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With nothing but a rope to hold onto around the elephants mid section, we all made our way onto our gentle giants, some better than others. There were many laughs, some of embarrassment and some of nervousness. Our family was split in half. Ella and I got quite comfortable rather quickly. While Jason and Ariana seemed to be holding on for dear life. Ariana settled in eventually. Jason continued to look like an ant clinging onto a sloth with all his mite, attempting to control and steer it as if it were a running the speed of a cheetah. It was hilarious!! Since he was given the biggest and one of the most favored elephants, he was chosen to lead the pack for the day.
Jason and his elephant were quite the pair, aged the same and both generally loved the limelight. Except in this case, Jason would’ve been quite happy to disappear, for the first few hours he couldn’t even speak because he was concentrating so hard to hold on. The most amazing thing was how his elephant sensed his nervousness and walked with her ears tucked firmly back holding onto his legs. With both holding onto the other–they were the perfect for one another.
As we rode our elephants further and further into the jungle we were able to get to know them closely. We began to realize just what a bond we all had. It seemed that we all shared the same age and similar temperaments with each of our elephants. It was uncanny. They all loved to stop and eat a lot!! Some more than others. My elephant seemed to really push this limit, often times uprooting entire trees to snack on as she walked.
We learned that elephants do not have stomachs, they only have intestines, so they are eating continuously. This meant that everything came out one end at the same rate it was going in the other end. This made for a very slow, relaxed pace for the day.
As we swayed back and forth with every step, we were able to soak in the beautiful scenery embracing us. We marched slowly one-by-one in a perfect line, in and out of wide open green sunlit pastures into dense dark lush jungle areas. We climbed slowly higher and higher, gazing over the canopy. You could hear the crisp crunching and crackling echo as the elephants grazed upon the fresh bamboo. The sound and the motion were enough to put a baby to sleep, if it weren’t for the 10 foot drop to keep me alert, this might have been the case.
As we came to the river, I couldn’t believe what we were about to do… crossing a large, fast moving river on the back of an elephant!?! We had spent some time with our guides/mahouts and elephants and had acquired a good sense of trust by now, but this was really going to be a test. After a lot of hesitation from both the elephants and us, we all managed to cross safely. Trying to forget that we would need to do this a second time on the way back.
Shortly after we calmed from the excitement, we arrived to our lunch area. A bountiful lush beautiful green open pasture dotted with a few straw huts nestled in the midst of this oasis. It was perfect!!
Our lunch was stir-fried rice with chicken and vegetables wrapped in a banana leaf, secured with a wooden toothpick. Once the toothpick was removed the leaves cascaded open to present the perfect eating surface… absolutely brilliant!! And for desert? A choice between a savory exotic fruit or sweet juicy oranges. The grand finale was feeding our elephants our lunch remains–a lovely snack of fruit peels wrapped in banana leaves. The girls even received an elephant “kiss” after Ella’s elephant enjoyed her “snack”. We left our magical garden untouched. The respect to nature was inspiring. The entire lunch was a delicious experience on all levels.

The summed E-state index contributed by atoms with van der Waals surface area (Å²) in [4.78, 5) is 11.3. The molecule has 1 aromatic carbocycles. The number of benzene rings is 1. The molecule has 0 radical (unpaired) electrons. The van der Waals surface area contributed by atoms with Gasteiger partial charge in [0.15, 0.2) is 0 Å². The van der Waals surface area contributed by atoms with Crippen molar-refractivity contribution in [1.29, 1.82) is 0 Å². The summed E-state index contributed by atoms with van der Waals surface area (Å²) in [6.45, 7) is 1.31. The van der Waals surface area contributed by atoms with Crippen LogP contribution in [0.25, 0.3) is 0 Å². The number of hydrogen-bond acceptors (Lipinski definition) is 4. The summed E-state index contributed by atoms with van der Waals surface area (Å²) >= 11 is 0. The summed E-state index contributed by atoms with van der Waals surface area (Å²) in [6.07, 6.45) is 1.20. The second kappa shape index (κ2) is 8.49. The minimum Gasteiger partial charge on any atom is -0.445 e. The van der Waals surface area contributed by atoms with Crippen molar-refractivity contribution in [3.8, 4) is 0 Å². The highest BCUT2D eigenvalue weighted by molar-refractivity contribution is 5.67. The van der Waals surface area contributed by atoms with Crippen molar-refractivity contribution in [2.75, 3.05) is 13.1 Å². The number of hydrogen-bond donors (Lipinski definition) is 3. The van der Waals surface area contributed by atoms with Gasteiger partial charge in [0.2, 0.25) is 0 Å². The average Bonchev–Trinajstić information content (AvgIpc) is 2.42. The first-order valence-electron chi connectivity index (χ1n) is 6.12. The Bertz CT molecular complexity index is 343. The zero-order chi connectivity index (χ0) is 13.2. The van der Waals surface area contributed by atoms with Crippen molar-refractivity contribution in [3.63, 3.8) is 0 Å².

The post lunch entertainment was a mud bath with an elephant. Jason’s elephant was the star of the show. As everyone gathered around her scrubbing, she lathered up in a genuine jungle mud pit. Many took the opportunity to slather the therapeutic natural mud all over for the perfect sun-dried exfoliation treatment. We were all quite the sight to see. Riding our elephants in the glowing mid afternoon jungle sun, covered in grey mud from head to toe, becoming one with our new best friends.
It was just passed mid day and we were already exhausted from complete sensory overload. Ariana, Ella and I found ourselves on the beach after the second river crossing, watching as all the people and elephants laughed, splashed and frolicked in the water… it was almost too unreal to believe.
The second half of the day was cool and refreshing. Our wet clothes dried in the warm afternoon breeze as we swayed back and forth sauntering down the hill. What was just morning now seemed days ago. When we returned to camp, we were completely and utterly spent.
We had all experienced something amazing together and felt a special connection because of it. As everyone transformed back to their former selves preparing to depart, our feelings were mixed. Half of me wanted to be on the bus, while the other half was craving more adventure. It was strange. As beautiful and amazing as the day was, it seemed like we should be scurrying back to civilization, ending the day sitting on a comfy plush couch, watching some mind numbing television.
The bus pulled away into an orange filled sky. As the sun was began to set it was evident that we would be spending the next few days getting very close to nature.